“With collaborations in the areas of waste, wastewater management, and agriculture, the Netherlands wants to converge on the economic, social and technology points, making an impact to the large segment of India which lives below poverty lines,” said Sigrid Kaag, the Dutch minister for foreign trade and development cooperation, during her visit to India last year. She was responding to Inc42’s query on the areas of convergence between the two countries.
Agriculture is another important area of collaboration. With a majority of Indian farmers dependent on traditional means of farming, India is struggling to revive its agricultural sector. With declining productivity and subsequent lower farmer incomes, more than 12K farmers have been committing suicide every year in India.
On the other hand, the Netherlands is the second-largest exporter of agricultural products in the world, after the US, and is known for its smart logistics, storage, and packaging technologies that keep food fresh longer. So, trade cooperation in the agricultural space will benefit both the nations.
Collaborations With Karnataka And Other States
In the conversation with Inc42, Berg gave an account of the state-level collaborations between the two countries. “There is already strong cooperation between Karnataka and the Netherlands. Bengaluru is the R&D hub of India and we see a great possibility of science and technology cooperation with Karnataka.”
The most prominent areas of collaboration are ehealth, energy, cybersecurity, and education, Berg informed, adding his government has also signed MoUs with the Karnataka government in the areas of education and government-to-government cooperation. “Bengaluru is a hub for innovative companies and institutions. Hence, our partnership with Karnataka is very important to connect and engage with the ecosystem of innovation. We do see a lot of opportunity in future,” he said.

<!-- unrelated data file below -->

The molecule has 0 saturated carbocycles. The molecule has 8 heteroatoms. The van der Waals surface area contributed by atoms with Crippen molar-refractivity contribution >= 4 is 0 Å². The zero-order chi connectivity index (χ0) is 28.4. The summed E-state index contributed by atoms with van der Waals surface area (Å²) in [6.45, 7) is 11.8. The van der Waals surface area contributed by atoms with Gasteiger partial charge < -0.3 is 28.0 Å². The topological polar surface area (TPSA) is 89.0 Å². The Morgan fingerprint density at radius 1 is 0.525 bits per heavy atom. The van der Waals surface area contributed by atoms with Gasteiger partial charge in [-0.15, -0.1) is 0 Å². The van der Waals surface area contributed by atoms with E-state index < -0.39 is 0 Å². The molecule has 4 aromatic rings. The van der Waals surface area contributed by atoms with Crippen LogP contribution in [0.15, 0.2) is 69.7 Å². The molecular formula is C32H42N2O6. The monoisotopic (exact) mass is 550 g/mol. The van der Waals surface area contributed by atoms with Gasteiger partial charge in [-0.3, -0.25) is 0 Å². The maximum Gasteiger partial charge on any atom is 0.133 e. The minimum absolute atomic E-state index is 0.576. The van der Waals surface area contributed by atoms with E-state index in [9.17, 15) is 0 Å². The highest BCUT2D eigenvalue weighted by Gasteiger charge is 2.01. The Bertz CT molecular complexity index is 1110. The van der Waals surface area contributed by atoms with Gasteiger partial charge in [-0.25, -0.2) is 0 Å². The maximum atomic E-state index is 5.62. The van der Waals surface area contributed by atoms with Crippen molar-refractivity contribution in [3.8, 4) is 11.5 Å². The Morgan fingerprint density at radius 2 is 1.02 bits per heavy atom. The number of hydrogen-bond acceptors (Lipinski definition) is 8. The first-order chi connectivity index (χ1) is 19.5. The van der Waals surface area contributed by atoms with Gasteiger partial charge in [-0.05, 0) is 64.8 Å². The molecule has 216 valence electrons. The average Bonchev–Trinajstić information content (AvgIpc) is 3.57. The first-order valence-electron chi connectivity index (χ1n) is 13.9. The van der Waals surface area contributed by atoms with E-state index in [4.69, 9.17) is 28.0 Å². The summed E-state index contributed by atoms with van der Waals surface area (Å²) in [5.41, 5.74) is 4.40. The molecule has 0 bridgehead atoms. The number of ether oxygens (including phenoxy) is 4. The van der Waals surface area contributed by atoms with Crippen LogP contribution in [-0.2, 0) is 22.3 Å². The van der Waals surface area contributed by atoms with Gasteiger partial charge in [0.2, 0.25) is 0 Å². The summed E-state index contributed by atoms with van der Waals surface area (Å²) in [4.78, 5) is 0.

Besides Karnataka, Berg said that the Netherlands has also partnered with Gujarat, Andhra Pradesh, and Odisha. The nature of these partnerships varies from state to state. “For instance, we have a partnership with Gujarat in the areas of logistics and harbour management. With Andhra Pradesh, it’s on waste management,” he said.
The Netherlands government has also signed an MoU with the Haryana government to support the state in the diversification of the agricultural sector, with a focus on horticultural crops.
StartUp Link: Platform To Support Startups Of Both The Countries
In May this year, the two countries officially launched the Indo-Dutch #StartUpLink platform to open up the Indian and Dutch markets for startups from both the countries that are looking to expand to international markets.
The platform has been developed by Indian governent’s investment agency Invest India in collaboration with the Netherlands Embassy, which provides startups access to relevant information, networking, pilot opportunities, etc. The Startup India Hub under Invest India and the Netherlands Enterprise Agency under the Ministry of Economic Affairs and Climate Change of that country will act as a single point of contact and the navigators for their respective countries.
Commenting on this, Berg said, “We are equally looking forward to the Startup Delta programmes with India (Startup Link). The startups can benefit from the Netherlands’ expertise and vice versa. Through this platform, they can learn from each other and share their experiences. The platform aims to help startups explore each others’ territories.”
Last year, a contract was also signed between INCO Business Group which facilates entrepreneurs by providing a smooth landing in the Netherlands and The Indian Lawyers Network in India. With the help of the Lawyers Network, INCO will help startups in global expansion and market entry in the EU.